I feel like I’ve been in cycling, or at least observed it for a long enough time, to see that there are always peaks and valleys, even with men’s participation, so it’s a bit cyclical in that way. Some years I’ve raced and there’ve been lots of girls, but in general, there haven’t been that many women and I find that really sad because cycling is a great sport. I think people just afraid; it’s the nature of cycling but it sucks to spend money on a race and then get dropped or even not get to finish the race sometimes. But if people show up, the experienced racers will help them learn. I think groups are starting to do a better job of running camps and skills clinics and there are certain people who are taking it upon themselves and making sure things are better for women.
What can we do at the local level to help grow women's participation?
It’s hard to say because if we don’t take it upon ourselves, it’s hard to expect other people to be doing stuff for us. I think a good step, and an easy one, was separating women’s results during races. It’s really frustrating though, and you hear it from everbody: have the categories so ladies can participate, but if they don’t show up, how can you feasibly run a category? It’s hard for women in some ways because in reality, there’s really only one or two categories - Cat. 1/2/3 and Cat. 4/novice. So, if I want to be competitive, I have to train like a pro, even though I have a full-time job. Even if I don’t train like the pros, I have to race with them.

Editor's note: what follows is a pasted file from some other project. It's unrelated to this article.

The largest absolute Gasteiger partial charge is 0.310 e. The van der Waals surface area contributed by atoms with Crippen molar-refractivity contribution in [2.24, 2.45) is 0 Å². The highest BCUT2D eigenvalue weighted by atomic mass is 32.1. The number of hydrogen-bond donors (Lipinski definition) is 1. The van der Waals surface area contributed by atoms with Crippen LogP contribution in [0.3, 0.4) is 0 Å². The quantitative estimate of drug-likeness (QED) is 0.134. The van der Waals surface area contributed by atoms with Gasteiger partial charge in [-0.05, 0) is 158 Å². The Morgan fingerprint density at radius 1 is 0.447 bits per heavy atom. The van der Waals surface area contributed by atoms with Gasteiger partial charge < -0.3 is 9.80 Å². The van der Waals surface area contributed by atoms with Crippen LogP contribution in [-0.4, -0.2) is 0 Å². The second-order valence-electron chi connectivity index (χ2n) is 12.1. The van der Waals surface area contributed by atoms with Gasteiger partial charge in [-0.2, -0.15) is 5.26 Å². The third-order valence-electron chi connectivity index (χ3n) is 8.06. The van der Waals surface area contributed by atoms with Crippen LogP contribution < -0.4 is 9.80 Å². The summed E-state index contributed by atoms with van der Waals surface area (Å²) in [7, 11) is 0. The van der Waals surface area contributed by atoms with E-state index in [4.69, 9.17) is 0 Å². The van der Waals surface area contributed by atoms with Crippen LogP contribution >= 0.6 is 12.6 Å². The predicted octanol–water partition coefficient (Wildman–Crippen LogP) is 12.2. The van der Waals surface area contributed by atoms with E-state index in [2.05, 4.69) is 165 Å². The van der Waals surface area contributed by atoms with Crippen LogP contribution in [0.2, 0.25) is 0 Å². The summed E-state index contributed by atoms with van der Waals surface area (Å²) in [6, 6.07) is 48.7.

Something that’s come across in other interviews is this idea of women feeling intimidated when they first start. Can you talk about whether you’ve felt any systemic barriers to participation yourself?
I guess I started a little bit later, but not that much later in life. I guess it’s just my personality, or maybe because I’m a little bit older, but I don’t easily get intimidated by people. I have no problems speaking with people when issues come up. But I can definitely see how it can be intimidating for new women when they show up to a race because there’s just one category. They’ll show up and end up racing against pros, so having a single women’s category is definitely intimidating.
What advice or wisdom do you want to pass on to women who are thinking about lining up for their first race?
Don’t be intimidated. Sure, you may get dropped the first few times, but just doing it more - it’s partly about getting experience - you’ll get stronger and you start hanging in there. You’ll meet great friends, and even if you’re strong, a Cat. 1 woman sometimes gets dropped. It happens, so just use it as motivation to get stronger. Just come out and you’ll find that people are generally pretty friendly. I think sometimes it’s also intimidating when you show up to a race and everybody has the really nice bikes with the fancy carbon wheels, or whatever and you show up with an aluminium bike and you’re wondering if you can keep up - just forget all of that if you can. It’s a small group [of women] and it might seem clique-y, but it’s really not. People will generally be pretty welcoming.